Wet Gangrene Of The Toes

A 54-year-old male patient with type 2 diabetes diagnosed at the age of 49 years was admitted to the Vascular Surgery Department because of wet gangrene involving the toes of his left foot. He had been treated with sulfonylurea over the previous 8 years which had led to acceptable diabetes control (HBA1c: 7.5%). The patient was an ex-smoker. During the last 10 years he had also suffered from hypertension which had been treated with an angiotensin converting enzyme inhibitor and a diuretic. He had typical intermittent claudication with pain in both calves while walking distances of 150 m.

On examination, wet gangrene was noted on the fourth and fifth toes of his left foot. An infected area of ischemic necrosis was also present on the dorsal aspect of his left third toe (Figure 7.21). The peripheral pulses were absent and the ankle brachial pressure index was 0.4 bilaterally; he also had findings of mild peripheral neuropathy. The patient was in quite severe pain, and he was treated with systemic analgesics and i.v. antibiotics (ticar-cillin-clavulanic acid and clindamycin). An angiogram revealed multifocal athero-matous lesions of both iliac and superficial femoral arteries (Figure 7.22), as

Superficial Femoral Artery And Angiogram
Figure 7.16 Digital subtraction angiography showing multiple sites of stenosis in both iliac and superficial femoral arteries (upper panel). Stent inserted in left superficial femoral artery (lower panel). (Courtesy of C. Liapis)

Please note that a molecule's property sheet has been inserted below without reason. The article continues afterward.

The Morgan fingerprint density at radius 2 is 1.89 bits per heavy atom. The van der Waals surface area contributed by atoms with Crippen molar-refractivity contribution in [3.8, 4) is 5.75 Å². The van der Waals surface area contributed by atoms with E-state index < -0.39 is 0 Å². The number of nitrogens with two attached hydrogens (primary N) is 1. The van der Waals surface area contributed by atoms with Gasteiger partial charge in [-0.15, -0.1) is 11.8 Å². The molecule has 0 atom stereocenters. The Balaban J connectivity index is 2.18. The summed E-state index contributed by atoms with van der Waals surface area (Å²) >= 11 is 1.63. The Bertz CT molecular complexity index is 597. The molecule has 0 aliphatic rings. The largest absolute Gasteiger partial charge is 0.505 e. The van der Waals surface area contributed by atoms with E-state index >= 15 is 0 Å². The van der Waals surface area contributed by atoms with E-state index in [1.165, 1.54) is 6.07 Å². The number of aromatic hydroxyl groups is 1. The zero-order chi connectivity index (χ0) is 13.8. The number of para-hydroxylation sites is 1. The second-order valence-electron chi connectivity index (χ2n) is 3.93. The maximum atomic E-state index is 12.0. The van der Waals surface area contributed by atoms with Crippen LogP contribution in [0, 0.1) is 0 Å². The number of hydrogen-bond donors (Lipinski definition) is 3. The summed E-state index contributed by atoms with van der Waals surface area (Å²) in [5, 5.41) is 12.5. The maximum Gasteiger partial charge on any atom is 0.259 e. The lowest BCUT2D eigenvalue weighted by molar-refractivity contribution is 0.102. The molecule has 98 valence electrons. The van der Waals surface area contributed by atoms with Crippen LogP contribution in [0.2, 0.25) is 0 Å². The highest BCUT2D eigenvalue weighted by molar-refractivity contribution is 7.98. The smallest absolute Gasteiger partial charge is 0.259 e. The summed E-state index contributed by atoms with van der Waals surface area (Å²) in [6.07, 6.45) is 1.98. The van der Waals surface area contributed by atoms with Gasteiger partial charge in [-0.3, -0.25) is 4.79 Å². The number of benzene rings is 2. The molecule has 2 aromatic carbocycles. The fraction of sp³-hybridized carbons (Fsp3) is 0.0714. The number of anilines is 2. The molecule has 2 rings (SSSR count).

well as increased development of collateral vessels. A proximal stenosis was noted on both tibial and peroneal arteries. A femoral-popliteal bypass graft and, eventually, a ray amputation of the last two toes were carried out and the wound was left open for drainage.

Atherosclerotic lesions in diabetic patients occur at sites similar to those in non-diabetics (such as sites of arterial bifurcation), while more advanced disease is common in diabetic patients affecting even collateral vessels. The pathology of the affected arteries is similar in both diabetics and non-diabetics. Typical atherosclerotic lesions of diabetic patients with peripheral vascular disease include diffuse multifo-cal stenosis. In addition, diabetic peripheral vascular disease has a predilection for the tibioperoneal arteries. All tibial arteries may be occluded with distal reconstitution of a dorsal pedal or common plantar artery. Atherosclerosis begins at a younger age and progresses more rapidly in diabetics than in non-diabetics. While non-diabetic men are affected by peripheral vascular disease much more commonly than non-diabetic women (men-to-women ratio 30:1), the incidence among diabetic men is twice that observed among diabetic women.

Keywords: Peripheral vascular disease; wet gangrene; digital subtraction angiog-raphy

Diabetes 2

Diabetes 2

Diabetes is a disease that affects the way your body uses food. Normally, your body converts sugars, starches and other foods into a form of sugar called glucose. Your body uses glucose for fuel. The cells receive the glucose through the bloodstream. They then use insulin a hormone made by the pancreas to absorb the glucose, convert it into energy, and either use it or store it for later use. Learn more...

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